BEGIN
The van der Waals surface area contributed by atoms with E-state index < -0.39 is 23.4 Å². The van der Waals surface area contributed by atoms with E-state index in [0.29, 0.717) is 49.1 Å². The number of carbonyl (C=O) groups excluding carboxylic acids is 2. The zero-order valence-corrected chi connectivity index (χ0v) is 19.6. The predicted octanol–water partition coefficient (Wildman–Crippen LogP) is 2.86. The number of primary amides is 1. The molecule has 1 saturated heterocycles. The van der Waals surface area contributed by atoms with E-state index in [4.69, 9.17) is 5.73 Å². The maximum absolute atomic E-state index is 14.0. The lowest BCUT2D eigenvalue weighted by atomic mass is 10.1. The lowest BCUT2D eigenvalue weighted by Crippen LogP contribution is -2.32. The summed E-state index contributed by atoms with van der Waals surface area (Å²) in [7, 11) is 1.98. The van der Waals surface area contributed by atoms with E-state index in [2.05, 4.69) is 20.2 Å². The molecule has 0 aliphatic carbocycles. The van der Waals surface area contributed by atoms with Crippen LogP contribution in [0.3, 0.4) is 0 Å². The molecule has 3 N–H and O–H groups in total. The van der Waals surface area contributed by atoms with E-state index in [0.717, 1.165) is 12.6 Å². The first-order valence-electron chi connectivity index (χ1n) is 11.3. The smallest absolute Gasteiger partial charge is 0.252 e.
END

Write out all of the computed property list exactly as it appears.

The van der Waals surface area contributed by atoms with E-state index < -0.39 is 23.4 Å². The van der Waals surface area contributed by atoms with E-state index in [0.29, 0.717) is 49.1 Å². The number of carbonyl (C=O) groups excluding carboxylic acids is 2. The zero-order valence-corrected chi connectivity index (χ0v) is 19.6. The predicted octanol–water partition coefficient (Wildman–Crippen LogP) is 2.86. The number of primary amides is 1. The molecule has 1 saturated heterocycles. The van der Waals surface area contributed by atoms with E-state index in [4.69, 9.17) is 5.73 Å². The maximum absolute atomic E-state index is 14.0. The lowest BCUT2D eigenvalue weighted by atomic mass is 10.1. The lowest BCUT2D eigenvalue weighted by Crippen LogP contribution is -2.32. The summed E-state index contributed by atoms with van der Waals surface area (Å²) in [7, 11) is 1.98. The van der Waals surface area contributed by atoms with E-state index in [2.05, 4.69) is 20.2 Å². The molecule has 0 aliphatic carbocycles. The van der Waals surface area contributed by atoms with Crippen LogP contribution in [0.3, 0.4) is 0 Å². The molecule has 3 N–H and O–H groups in total. The van der Waals surface area contributed by atoms with E-state index in [0.717, 1.165) is 12.6 Å². The first-order valence-electron chi connectivity index (χ1n) is 11.3. The smallest absolute Gasteiger partial charge is 0.252 e.